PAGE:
Rochester Public Schools projects enrollment to fall over the next decade

"I would say we need to have Plan A, Plan B and Plan C, so that we can respond to all of these possibilities in a really clear, important way," Superintendent Kent Pekel said.

Rochester School Board stock photo 1
Rochester Public Schools Interim Superintendent Kent Pekel looks on during a School Board meeting Tuesday, July 13, 2021, at the school district's Edison Administration Building in Rochester. (Joe Ahlquist /
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ROCHESTER — Rochester Public Schools is gearing up for the possibility of its enrollment dropping over the next 10 years.

The School Board discussed the issue Tuesday, May 17, 2022, while delving into a report on the matter from the firm Cooperative Strategies, which the district contracted with on the matter.

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Cooperative Strategies developed four possible scenarios for the district's enrollment over the next decade: low, moderate, recommended, and high. Three of those scenarios show enrollment dropping from its current number of 17,800 students.

The district had been recording steady growth until the pandemic. It then lost more than 600 students in the fall of 2020.

"Prior to the pandemic, we were on this trend: 100, 200 kids — up up up every year. There wasn't any end in sight," said RPS Finance Director John Carlson.


Enrollment is vastly important information to the district. It affects everything from the number of staff members the district can hire to the amount of state aid available. Most funding streams are calculated on a per student basis. Part of the reason for the school district's current budget crises is because of the large drop of students in 2020.

RPS had reached an enrollment high the year before the pandemic, recording 18,296 students during the 2019-20 school year.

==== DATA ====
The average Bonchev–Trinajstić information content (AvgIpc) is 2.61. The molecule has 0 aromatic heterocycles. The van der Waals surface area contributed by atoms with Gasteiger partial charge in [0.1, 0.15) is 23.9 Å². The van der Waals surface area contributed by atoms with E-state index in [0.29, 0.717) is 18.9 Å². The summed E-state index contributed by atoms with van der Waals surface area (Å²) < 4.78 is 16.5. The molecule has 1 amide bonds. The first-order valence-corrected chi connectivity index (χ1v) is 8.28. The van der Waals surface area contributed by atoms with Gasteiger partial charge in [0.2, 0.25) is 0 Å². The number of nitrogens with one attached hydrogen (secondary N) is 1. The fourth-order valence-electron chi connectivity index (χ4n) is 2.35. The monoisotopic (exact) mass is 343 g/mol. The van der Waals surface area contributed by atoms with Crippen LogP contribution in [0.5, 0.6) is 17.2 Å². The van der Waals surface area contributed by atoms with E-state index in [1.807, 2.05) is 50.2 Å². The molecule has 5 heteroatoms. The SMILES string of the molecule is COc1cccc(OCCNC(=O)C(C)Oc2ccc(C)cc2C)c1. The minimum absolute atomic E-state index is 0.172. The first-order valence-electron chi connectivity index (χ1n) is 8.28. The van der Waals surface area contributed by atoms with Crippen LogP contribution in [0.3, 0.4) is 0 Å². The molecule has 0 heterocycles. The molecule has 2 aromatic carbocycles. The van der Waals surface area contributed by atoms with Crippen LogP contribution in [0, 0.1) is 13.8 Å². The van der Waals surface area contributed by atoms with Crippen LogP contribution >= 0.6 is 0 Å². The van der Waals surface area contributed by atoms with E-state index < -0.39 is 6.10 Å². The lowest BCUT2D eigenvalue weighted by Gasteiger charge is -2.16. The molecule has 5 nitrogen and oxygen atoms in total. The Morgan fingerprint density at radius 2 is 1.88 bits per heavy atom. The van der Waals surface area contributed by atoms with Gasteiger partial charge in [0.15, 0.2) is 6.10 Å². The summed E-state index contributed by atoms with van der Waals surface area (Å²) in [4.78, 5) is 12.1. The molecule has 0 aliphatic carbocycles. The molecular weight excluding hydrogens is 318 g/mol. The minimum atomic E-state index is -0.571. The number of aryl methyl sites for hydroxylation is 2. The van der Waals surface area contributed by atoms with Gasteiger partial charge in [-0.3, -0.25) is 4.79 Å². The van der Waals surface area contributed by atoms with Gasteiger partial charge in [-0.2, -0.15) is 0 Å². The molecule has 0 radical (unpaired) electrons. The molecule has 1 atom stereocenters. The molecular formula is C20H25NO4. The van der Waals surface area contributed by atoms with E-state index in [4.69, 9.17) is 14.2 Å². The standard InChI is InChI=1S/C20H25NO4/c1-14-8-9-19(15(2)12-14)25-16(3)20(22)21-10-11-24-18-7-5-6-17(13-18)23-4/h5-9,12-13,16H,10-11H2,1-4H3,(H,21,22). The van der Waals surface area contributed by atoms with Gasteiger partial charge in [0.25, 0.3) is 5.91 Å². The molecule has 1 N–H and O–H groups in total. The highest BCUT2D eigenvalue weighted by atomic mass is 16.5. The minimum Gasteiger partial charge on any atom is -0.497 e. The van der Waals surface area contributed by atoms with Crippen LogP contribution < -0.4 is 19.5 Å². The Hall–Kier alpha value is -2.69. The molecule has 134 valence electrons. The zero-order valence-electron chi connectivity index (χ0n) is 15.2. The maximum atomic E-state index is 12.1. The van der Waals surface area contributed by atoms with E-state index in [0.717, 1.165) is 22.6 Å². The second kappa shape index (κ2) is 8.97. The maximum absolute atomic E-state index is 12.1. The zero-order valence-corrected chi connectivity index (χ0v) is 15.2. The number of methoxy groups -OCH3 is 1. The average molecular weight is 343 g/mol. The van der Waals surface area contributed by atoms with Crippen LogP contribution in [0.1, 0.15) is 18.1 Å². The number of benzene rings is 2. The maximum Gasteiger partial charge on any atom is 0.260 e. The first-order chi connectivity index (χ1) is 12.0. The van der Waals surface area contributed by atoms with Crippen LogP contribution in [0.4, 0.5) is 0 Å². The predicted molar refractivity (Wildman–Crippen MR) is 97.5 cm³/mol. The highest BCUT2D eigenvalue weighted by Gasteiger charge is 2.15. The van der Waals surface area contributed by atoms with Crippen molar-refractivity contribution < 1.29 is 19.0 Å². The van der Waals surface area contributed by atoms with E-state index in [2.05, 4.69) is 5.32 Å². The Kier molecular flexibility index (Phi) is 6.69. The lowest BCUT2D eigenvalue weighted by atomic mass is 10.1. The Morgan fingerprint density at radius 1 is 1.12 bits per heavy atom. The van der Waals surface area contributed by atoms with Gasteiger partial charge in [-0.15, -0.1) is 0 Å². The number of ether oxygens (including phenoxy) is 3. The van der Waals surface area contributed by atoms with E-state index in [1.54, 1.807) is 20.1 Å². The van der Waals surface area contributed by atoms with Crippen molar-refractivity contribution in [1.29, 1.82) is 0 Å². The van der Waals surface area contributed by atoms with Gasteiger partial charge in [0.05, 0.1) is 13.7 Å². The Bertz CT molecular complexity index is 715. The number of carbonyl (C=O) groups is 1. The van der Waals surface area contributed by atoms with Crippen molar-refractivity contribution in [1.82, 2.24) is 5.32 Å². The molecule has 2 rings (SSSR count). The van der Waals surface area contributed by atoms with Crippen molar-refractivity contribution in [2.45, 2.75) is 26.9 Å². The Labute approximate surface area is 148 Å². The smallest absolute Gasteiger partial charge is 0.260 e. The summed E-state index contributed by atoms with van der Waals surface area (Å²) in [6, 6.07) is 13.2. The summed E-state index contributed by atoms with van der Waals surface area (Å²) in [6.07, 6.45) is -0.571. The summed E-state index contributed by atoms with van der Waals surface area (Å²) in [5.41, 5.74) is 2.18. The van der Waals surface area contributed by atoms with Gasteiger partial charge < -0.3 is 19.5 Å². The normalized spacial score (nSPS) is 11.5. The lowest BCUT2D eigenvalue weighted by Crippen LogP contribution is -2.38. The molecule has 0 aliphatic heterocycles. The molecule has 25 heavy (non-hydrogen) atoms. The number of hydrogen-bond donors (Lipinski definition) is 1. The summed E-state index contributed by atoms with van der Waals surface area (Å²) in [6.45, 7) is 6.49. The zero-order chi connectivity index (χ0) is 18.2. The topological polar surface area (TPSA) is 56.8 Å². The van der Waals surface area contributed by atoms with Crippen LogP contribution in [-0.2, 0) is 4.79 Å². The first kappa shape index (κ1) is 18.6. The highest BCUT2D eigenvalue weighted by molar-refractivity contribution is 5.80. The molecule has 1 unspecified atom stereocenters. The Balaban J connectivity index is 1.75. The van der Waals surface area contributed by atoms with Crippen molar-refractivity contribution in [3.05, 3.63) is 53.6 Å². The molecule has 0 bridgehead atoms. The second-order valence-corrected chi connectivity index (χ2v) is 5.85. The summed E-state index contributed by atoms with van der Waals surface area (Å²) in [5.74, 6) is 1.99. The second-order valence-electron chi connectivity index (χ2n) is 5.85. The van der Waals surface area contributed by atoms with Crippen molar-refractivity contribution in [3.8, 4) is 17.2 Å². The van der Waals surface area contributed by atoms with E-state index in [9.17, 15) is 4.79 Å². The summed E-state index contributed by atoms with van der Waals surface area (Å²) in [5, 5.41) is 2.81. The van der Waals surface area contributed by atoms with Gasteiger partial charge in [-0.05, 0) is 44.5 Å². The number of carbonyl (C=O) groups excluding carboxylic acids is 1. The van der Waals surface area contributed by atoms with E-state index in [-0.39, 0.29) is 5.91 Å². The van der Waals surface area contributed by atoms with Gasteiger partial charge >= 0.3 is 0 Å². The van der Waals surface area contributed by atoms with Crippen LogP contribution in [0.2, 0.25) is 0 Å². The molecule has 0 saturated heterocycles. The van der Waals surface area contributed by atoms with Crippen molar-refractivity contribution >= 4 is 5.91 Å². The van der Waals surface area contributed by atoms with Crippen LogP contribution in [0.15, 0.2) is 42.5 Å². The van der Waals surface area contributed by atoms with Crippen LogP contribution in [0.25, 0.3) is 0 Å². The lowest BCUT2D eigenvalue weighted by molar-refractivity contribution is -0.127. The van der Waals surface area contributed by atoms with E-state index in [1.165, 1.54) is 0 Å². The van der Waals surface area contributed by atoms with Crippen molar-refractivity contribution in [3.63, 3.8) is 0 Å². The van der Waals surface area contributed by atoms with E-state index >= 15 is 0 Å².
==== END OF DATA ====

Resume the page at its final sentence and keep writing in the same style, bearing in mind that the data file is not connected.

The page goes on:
In the "recommended" projection, RPS' enrollment would drop to 15,698 students by the year 2031-32. Under the low projection, enrollment would drop to 13,503. Under the moderate projection, enrollment would drop to 16,177.

The high projection is the only scenario that increases enrollment, coming to 19,433.

The report from Cooperative Strategies described how each projection was created:

"The moderate enrollment projections are based on a selected average or weighted average of survival ratios (in this case, a 5-year simple average, by school). The low and high enrollment projections are developed using statistical distributional theory, providing the District with a more conservative (low) and more liberal (high) enrollment projection. The recommended enrollment projection is based on a detailed analysis of historical enrollment and resulting survival ratios over the past 10 years, by school."

Superintendent Kent Pekel said it's important to be cautious of putting too much faith in projections influenced by the pandemic.

He went on to point out that there was an increase in enrollment from 2020-21 to 2021-22, indicating that the district's prospects may not be as bad as they seem.


"The cohort-based methodology that is the state of the art is highly problematic when it incorporates the reactions to a global pandemic," Pekel said. "We're up a bit this year. And that's encouraging. That is a very recent hard data point."

What happened: Rochester Public Schools held a study session to look at the projected enrollment over the next 10 years and discuss how that will affect the district's budget.

Why does this matter: Enrollment influences a lot in the school district, from the number of staff members it can hire to the amount of state aid it will receive.

What's next: The school district will prepare different plans to respond to the various enrollment projections presented.

One of the remaining questions is whether the district will be able to regain some of the students it lost during the pandemic. Carlson said there's really no way to plan for whether or not that will happen.

In spite of the difficulty associated with winning families back, Pekel said it is important to try to build the district's enrollment numbers back up while preparing for the possibility that the projected decline could materialize.

"I would say we need to have plan A, plan B and plan C so that we can respond to all of these possibilities in a really clear, important way," Pekel said. "And we need to be very aggressive about addressing the challenges we have in our system and then building on our strengths so that we are the provider of choice."

Jordan Shearer covers K-12 education for the Post Bulletin. A Rochester native, he graduated from Bemidji State University in 2013 before heading out to write for a small newsroom in the boonies of western Nebraska. Bringing things full circle, he returned to Rochester in 2020 just shy of a decade after leaving. Readers can reach Jordan at 507-285-7710 or
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